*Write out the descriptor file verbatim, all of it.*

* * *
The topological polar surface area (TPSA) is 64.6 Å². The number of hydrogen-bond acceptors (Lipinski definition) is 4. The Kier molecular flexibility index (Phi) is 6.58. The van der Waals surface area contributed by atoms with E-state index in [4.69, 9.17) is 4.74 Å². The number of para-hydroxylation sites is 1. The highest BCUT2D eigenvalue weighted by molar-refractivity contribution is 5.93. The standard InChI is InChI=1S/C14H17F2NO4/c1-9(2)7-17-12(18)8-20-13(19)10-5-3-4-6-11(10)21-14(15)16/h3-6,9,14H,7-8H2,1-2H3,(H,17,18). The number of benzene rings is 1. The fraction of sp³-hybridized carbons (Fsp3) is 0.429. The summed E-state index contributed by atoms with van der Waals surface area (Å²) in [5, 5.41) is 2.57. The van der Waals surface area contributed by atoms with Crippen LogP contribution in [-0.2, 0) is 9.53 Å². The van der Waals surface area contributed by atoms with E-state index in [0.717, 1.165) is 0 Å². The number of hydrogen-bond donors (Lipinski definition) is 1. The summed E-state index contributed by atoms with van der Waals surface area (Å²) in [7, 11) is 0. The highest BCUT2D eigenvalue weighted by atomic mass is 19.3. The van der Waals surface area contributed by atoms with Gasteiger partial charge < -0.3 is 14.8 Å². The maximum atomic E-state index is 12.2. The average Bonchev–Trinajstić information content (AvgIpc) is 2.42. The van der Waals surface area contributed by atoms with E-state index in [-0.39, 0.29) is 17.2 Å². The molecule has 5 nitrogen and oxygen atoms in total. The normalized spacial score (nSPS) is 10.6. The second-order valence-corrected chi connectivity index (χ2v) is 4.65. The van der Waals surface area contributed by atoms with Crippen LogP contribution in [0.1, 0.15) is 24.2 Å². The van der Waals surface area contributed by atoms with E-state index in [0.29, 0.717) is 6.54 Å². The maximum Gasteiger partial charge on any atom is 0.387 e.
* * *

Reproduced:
The topological polar surface area (TPSA) is 64.6 Å². The number of hydrogen-bond acceptors (Lipinski definition) is 4. The Kier molecular flexibility index (Phi) is 6.58. The van der Waals surface area contributed by atoms with E-state index in [4.69, 9.17) is 4.74 Å². The number of para-hydroxylation sites is 1. The highest BCUT2D eigenvalue weighted by molar-refractivity contribution is 5.93. The standard InChI is InChI=1S/C14H17F2NO4/c1-9(2)7-17-12(18)8-20-13(19)10-5-3-4-6-11(10)21-14(15)16/h3-6,9,14H,7-8H2,1-2H3,(H,17,18). The number of benzene rings is 1. The fraction of sp³-hybridized carbons (Fsp3) is 0.429. The summed E-state index contributed by atoms with van der Waals surface area (Å²) in [5, 5.41) is 2.57. The van der Waals surface area contributed by atoms with Crippen LogP contribution in [-0.2, 0) is 9.53 Å². The van der Waals surface area contributed by atoms with E-state index in [0.717, 1.165) is 0 Å². The number of hydrogen-bond donors (Lipinski definition) is 1. The summed E-state index contributed by atoms with van der Waals surface area (Å²) in [7, 11) is 0. The highest BCUT2D eigenvalue weighted by atomic mass is 19.3. The van der Waals surface area contributed by atoms with Gasteiger partial charge < -0.3 is 14.8 Å². The maximum atomic E-state index is 12.2. The average Bonchev–Trinajstić information content (AvgIpc) is 2.42. The van der Waals surface area contributed by atoms with E-state index in [-0.39, 0.29) is 17.2 Å². The molecule has 5 nitrogen and oxygen atoms in total. The normalized spacial score (nSPS) is 10.6. The second-order valence-corrected chi connectivity index (χ2v) is 4.65. The van der Waals surface area contributed by atoms with Crippen LogP contribution in [0.1, 0.15) is 24.2 Å². The van der Waals surface area contributed by atoms with E-state index in [0.29, 0.717) is 6.54 Å². The maximum Gasteiger partial charge on any atom is 0.387 e.